It’s Saturday. You’re out shopping for the brood at Costco. And as you load up your carriage with bulk snacks and toilet paper you can’t help but think about that shiny new Chevrolet SUV you walked by on your way in. Did the local Chevy dealer just park it there for publicity? Or can you really tell the cashier to ring it up for you? Is buying a car at Costco really that easy?
It’s actually a bit more complicated than that, but the point still stands: you can purchase a car through Costco - or more specifically, the Costco Auto Program, a third party program that is governed by Costco and adheres to Costco’s customer service standards. A cursory glance at the facts suggests it might be the most pain-free way to go about the tiring and intimidating task of buying a new vehicle.
We’ve gone ahead and done some sleuthing to figure out what buying a car through Costco really entails. Like anything, there are pros and cons to the process, but for a certain buyer it could be the best way to bring home a new - or used - car. Read on and decide whether it’s right for you.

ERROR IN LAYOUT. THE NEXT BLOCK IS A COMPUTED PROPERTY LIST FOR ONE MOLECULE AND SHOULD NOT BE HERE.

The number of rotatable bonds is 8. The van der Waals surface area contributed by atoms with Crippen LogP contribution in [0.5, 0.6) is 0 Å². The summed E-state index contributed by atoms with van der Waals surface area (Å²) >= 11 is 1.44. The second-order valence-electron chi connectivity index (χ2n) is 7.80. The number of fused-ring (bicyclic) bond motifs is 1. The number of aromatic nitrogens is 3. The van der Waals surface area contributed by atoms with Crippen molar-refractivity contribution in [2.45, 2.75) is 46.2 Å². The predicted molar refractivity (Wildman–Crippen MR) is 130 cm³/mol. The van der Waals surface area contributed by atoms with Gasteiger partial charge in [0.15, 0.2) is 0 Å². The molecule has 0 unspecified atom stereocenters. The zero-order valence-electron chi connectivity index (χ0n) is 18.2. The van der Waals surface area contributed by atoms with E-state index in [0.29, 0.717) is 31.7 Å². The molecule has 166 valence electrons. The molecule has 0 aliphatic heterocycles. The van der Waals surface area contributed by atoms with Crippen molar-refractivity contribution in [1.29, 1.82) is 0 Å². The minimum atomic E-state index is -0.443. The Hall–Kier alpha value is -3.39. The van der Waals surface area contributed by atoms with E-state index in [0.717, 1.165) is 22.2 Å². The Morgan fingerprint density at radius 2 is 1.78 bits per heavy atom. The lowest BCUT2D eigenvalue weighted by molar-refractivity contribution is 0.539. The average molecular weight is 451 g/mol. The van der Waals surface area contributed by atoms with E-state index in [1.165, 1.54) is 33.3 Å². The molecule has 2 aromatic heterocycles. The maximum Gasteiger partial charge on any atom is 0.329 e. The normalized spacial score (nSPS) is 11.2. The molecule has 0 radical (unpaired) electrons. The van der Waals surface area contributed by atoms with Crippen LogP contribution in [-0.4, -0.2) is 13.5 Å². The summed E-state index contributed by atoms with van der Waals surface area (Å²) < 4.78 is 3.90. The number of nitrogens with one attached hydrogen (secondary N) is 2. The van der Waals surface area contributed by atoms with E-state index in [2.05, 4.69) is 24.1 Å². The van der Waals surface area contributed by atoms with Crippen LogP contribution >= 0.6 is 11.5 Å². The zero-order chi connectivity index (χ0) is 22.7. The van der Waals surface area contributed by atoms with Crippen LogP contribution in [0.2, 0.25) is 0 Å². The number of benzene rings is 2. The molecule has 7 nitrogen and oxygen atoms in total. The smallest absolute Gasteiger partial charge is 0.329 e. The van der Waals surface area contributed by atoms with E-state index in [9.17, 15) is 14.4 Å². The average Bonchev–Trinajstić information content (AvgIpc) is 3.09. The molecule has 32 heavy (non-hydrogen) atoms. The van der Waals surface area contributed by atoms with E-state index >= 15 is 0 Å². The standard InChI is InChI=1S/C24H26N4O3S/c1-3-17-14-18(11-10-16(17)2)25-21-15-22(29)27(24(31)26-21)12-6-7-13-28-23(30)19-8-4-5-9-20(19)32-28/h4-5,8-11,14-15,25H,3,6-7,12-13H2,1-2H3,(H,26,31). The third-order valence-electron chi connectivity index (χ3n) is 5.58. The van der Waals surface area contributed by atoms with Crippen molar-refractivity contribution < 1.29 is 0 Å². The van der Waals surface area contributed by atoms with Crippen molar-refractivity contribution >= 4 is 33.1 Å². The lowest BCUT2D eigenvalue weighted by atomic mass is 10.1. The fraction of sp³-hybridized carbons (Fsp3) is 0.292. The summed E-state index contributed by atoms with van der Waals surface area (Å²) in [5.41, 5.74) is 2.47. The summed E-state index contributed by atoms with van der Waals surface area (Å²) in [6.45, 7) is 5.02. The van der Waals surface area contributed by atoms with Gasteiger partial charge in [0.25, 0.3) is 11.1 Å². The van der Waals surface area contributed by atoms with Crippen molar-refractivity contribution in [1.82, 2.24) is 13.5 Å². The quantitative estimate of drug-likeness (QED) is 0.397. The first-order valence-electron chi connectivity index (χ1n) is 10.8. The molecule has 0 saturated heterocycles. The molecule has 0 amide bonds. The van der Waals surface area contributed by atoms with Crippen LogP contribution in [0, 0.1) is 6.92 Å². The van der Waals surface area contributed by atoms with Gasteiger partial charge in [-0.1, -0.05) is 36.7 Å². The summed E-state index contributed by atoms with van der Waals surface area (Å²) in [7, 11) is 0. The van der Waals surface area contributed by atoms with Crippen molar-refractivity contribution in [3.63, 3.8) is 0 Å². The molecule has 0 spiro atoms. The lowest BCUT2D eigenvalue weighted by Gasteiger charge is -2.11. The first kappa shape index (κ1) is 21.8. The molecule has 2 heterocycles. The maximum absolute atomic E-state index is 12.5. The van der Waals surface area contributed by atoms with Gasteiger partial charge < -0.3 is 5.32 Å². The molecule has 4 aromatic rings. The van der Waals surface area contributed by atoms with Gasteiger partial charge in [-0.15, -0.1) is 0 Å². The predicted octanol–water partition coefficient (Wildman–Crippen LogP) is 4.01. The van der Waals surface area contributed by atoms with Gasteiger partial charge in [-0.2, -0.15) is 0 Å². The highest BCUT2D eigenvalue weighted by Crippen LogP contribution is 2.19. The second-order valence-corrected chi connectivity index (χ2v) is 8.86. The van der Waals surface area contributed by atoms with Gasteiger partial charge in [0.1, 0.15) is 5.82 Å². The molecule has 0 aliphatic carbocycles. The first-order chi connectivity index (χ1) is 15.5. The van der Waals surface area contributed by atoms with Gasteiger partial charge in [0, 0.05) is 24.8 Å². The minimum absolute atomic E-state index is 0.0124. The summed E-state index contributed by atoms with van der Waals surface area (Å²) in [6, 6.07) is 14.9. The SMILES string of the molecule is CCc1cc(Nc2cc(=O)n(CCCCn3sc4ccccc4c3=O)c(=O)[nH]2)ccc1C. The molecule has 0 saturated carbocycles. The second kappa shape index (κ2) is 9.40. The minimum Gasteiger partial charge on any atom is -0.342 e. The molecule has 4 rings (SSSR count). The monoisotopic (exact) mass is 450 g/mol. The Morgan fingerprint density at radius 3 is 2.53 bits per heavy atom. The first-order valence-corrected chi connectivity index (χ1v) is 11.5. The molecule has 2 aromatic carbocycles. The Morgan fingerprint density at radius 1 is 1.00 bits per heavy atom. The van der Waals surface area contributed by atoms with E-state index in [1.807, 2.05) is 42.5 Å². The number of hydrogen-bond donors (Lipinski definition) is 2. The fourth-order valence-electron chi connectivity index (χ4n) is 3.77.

Costco has worked to simplify the research process as well. The program’s website includes comprehensive reviews, detailed product information, and the ability to compare different vehicles side by side. You can build your ideal example of a particular make and model using their on-site configurator.
The site also boasts a handy financial calculator that lets you figure out if you can swing the monthly payments or afford the total price. It will even help you compare what’s the better deal - taking the manufacturer rebate or opting for the promotional low finance rate. You’ll still need to arrange financing yourself, however - Costco does not offer loans and nor does it partner with any lending institutions.
If you’re not in the market for a new car, you can also shop certified pre-owned as well. And if it’s time to buy that high-powered toy you’ve always hankered for, certain locations let you shop for RVs, jet skis, ATVs and other similar powersports machines.
Before you begin, just make sure to have a Costco membership. As with any other aspect of the company’s shopping experience, you won’t be served if you don’t have your Costco card. If you’re not a Costco member already, expect to pay $60 for the company’s gold star membership or $120 for the executive membership.